UAS & Robotics
Radar-on-a-chip prototype could guide drones
- By George Leopold
- Mar 06, 2015
The transceiver chip integrates phase-modulated continuous-wave radar.
Panasonic and the Belgium technology research consortium Imec reported progress recently on integrating a radar system onto a single transceiver chip.
The partners reported during the recent International Solid State Circuits Conference in San Francisco on research focused on development of a transceiver chip for a phase-modulated continuous-wave radar operating at 79 GHz. They claimed the transceiver chip could be used in cheap millimeter-wave radar systems used for "accurate presence and motion detection."
Among the possible applications of the transceiver chip are radar systems for unmanned aerial vehicles (UAVs) and robotics, the partners said.
Millimeter-wave technology is well-suited to blurry conditions such as fog, dust and darkness. It also offers longer range and higher resolution.
Power consumption for the radar chip is measured in the hundreds of milliwatts. Leveraging a wide modulation bandwidth, Imec and Panasonic said the sensor achieved a depth resolution of 7.5 centimeters.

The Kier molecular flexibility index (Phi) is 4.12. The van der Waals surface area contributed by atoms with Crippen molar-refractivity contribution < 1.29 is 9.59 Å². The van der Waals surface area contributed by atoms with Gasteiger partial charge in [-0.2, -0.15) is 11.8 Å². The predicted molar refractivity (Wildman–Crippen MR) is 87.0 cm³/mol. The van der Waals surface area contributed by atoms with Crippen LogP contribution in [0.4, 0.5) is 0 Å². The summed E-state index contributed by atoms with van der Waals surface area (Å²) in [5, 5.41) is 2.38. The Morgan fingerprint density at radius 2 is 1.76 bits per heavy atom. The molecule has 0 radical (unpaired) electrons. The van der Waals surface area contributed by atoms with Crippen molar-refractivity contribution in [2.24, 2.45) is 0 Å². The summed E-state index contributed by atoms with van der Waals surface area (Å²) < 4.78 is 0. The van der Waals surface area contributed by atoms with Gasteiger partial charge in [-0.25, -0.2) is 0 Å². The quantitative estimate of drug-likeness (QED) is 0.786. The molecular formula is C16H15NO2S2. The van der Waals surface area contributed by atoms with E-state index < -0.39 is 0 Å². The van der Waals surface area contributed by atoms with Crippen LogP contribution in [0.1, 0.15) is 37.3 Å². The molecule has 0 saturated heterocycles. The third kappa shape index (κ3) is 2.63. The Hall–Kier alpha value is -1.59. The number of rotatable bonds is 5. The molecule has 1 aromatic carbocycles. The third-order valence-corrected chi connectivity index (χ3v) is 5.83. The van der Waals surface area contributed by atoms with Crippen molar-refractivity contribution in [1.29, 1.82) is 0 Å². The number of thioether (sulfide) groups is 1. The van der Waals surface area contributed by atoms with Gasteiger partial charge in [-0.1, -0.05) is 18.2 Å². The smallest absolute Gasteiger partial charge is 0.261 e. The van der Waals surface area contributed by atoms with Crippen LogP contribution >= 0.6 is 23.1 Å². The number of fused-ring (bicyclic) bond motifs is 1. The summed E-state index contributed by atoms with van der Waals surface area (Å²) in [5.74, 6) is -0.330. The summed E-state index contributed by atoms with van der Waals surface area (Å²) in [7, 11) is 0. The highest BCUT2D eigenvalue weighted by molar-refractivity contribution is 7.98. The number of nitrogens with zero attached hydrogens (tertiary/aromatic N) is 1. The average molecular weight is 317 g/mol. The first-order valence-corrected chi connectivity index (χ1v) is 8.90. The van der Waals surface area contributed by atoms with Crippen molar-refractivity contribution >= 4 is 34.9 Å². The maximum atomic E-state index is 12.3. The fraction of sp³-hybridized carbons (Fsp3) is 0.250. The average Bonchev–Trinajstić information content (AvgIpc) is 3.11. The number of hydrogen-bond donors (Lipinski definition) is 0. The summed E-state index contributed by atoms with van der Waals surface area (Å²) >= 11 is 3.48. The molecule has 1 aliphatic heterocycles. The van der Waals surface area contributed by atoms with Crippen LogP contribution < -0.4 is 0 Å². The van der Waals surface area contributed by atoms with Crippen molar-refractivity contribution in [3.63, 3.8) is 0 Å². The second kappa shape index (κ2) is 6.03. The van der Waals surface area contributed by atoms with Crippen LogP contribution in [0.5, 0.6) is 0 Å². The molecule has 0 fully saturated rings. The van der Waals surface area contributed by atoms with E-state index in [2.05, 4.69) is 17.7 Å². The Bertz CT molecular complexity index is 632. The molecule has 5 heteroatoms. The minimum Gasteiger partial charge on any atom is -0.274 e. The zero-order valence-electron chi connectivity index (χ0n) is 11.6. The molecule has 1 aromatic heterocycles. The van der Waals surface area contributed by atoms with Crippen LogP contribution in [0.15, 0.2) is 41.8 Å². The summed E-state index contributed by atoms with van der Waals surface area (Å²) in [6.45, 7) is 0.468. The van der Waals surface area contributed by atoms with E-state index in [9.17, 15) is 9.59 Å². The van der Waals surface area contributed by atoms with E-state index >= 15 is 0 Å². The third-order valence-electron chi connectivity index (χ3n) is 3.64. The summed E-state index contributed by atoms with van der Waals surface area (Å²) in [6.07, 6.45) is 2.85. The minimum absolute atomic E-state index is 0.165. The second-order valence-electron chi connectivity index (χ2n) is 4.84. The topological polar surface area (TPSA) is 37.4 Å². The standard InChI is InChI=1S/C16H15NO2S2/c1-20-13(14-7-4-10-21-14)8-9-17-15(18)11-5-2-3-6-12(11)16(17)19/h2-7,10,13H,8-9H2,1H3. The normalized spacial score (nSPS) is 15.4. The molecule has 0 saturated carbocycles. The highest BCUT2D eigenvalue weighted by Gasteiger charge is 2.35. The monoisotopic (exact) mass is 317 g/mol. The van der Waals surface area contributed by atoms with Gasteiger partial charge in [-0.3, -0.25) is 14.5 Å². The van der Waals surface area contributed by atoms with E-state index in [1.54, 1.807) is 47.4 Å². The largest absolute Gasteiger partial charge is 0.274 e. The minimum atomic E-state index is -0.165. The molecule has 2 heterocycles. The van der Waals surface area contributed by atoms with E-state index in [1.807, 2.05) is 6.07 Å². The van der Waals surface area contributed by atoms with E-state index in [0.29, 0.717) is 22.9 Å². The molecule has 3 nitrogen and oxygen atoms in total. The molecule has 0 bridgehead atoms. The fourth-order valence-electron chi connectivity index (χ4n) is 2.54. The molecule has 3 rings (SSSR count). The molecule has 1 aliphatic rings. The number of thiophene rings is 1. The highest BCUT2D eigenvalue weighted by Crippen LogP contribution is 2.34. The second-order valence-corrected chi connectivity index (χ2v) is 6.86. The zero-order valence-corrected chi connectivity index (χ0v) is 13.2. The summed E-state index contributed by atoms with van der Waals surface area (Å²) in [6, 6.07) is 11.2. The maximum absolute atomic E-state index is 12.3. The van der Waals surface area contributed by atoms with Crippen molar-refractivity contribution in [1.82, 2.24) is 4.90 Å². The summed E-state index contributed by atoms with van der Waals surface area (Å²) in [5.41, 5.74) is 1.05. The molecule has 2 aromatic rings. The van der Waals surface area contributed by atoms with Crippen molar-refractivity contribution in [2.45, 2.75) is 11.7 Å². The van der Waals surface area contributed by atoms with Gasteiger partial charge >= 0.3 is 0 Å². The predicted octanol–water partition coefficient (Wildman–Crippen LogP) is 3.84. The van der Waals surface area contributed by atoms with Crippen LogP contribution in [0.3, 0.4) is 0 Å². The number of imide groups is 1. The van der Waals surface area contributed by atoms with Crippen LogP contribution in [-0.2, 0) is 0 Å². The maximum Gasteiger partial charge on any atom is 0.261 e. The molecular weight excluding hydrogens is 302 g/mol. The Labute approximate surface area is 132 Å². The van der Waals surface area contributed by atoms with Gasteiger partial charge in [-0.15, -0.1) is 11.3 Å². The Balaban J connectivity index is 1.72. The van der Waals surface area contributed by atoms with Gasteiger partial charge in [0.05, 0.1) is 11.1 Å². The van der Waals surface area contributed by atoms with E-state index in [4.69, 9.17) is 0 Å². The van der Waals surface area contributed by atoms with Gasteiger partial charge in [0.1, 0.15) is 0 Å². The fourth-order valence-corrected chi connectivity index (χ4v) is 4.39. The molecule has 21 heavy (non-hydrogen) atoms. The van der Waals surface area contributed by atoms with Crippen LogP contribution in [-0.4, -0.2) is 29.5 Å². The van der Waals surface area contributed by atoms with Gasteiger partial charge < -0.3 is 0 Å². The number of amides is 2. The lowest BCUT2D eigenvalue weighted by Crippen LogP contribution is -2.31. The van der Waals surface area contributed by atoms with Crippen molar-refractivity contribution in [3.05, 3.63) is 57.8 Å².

Once commercialized, the transceiver chip could be cranked out using Imec's advanced but low-cost 28-nanometer CMOS manufacturing technology.
The partners are positioning the radar-on-a-chip for automotive radar applications. Potential volumes in the auto market could further reduce the unit cost of producing the devices for other applications like UAVs and robotics.
DoD invested nearly half a billion dollars in the 1990s on a seven-year effort called the Microwave/Millimeter-Wave Monolithic Integrated Circuits program. The MIMIC initiative sought to develop the same types of sensor systems announced by Imec and Panasonic at the chip conference late last month.